Don't sell media rights: HC to court receiver | mumbai | Hindustan Times
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Don't sell media rights: HC to court receiver

The court receiver of the movie Chori Chori Chupke Chupke (CCCC), which threw up the alleged Bollywood-underworld nexus, has been asked by the Bombay High Court to not sell the electronic media copyrights of the movie.

mumbai Updated: Oct 31, 2010 01:29 IST
Urvi Mahajani

The court receiver of the movie Chori Chori Chupke Chupke (CCCC), which threw up the alleged Bollywood-underworld nexus, has been asked by the Bombay High Court to not sell the electronic media copyrights of the movie.

Justice VM Kanade asked the court receiver, who is the former investigating officer Shankar Kamble, not to finalise the agreement for creating third party rights of the movie’s electronic media copyrights till November 18.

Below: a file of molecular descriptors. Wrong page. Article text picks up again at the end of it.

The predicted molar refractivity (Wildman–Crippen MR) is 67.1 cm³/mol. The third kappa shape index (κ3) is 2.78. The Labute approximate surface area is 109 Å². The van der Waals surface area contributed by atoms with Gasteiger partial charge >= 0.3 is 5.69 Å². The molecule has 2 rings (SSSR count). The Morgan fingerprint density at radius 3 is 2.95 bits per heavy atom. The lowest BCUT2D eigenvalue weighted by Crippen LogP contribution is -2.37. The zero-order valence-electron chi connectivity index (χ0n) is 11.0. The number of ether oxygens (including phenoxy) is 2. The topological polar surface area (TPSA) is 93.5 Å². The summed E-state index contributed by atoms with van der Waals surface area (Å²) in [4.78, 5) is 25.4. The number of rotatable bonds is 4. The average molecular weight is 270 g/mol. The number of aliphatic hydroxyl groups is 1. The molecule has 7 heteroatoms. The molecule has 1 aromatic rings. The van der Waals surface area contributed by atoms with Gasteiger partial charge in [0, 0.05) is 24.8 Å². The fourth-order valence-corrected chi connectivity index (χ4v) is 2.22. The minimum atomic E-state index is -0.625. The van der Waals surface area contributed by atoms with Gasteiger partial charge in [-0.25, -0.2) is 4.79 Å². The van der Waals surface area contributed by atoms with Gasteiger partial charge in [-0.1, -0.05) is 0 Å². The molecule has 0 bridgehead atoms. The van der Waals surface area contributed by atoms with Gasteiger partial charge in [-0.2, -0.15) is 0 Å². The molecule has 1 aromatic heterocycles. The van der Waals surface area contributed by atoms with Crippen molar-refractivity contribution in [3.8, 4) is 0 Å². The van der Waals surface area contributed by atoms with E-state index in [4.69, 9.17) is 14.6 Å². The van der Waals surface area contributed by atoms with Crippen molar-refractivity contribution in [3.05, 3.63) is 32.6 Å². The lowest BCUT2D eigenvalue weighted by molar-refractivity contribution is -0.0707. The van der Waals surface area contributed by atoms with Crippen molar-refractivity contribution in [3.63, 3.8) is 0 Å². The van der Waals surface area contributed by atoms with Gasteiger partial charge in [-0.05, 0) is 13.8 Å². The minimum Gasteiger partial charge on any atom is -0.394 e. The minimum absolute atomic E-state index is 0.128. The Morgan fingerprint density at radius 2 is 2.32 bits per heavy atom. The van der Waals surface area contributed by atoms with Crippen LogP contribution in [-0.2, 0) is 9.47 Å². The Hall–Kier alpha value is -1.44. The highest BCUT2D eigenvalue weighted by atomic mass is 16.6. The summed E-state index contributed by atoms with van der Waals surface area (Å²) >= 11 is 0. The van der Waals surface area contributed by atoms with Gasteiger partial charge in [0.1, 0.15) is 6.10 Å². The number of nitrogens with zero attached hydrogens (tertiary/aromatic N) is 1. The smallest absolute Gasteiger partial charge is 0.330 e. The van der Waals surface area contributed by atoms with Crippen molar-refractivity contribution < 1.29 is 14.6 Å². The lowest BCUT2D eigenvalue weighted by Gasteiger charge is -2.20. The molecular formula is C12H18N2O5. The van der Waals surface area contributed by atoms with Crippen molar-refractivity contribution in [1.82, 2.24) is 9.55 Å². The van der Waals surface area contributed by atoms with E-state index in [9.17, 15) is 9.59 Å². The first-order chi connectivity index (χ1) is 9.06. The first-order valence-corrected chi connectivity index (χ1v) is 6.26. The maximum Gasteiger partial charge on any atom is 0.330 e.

Mega Bollywood Private Limited, which had partially financed the Salman Khan-Preity Zinta starrer and has acquired the world rights control of the film filed a petition in the high court seeking to restrain the court receiver from signing the agreement for electronic media rights for seven years beginning November 2012.

According to the petition filed by Mega Bollywood Private Limited, the company feels that the movie rights are being sold for a pittance and alleges the possibility of underhand dealings.

Additional public prosecutor Pradeep Hingorani confirmed that the high court has asked the court not to enter into an agreement and has kept the matter for hearing on November 16. Sayaji Nangre, counsel for Nizim Rizvi –— producer of the film — opposed the petition saying Mega Bollywood did not have the right to challenge the agreement.

“In any case the electronic media copyrights would come into effect from November 2012,” Nangre said.

Mega Bollywood had acquired the world rights control of the film in October 1999. It had paid Rs 12.07 crore towards its production through cheques, the petition states.

In February 12, 2001, the special court had appointed court receiver for releasing the film and deposit the proceeds in the court. Over the years, part of the proceeds from the film have been allowed to be withdrawn by the special court on applications by actor Salman Khan to clear his dues.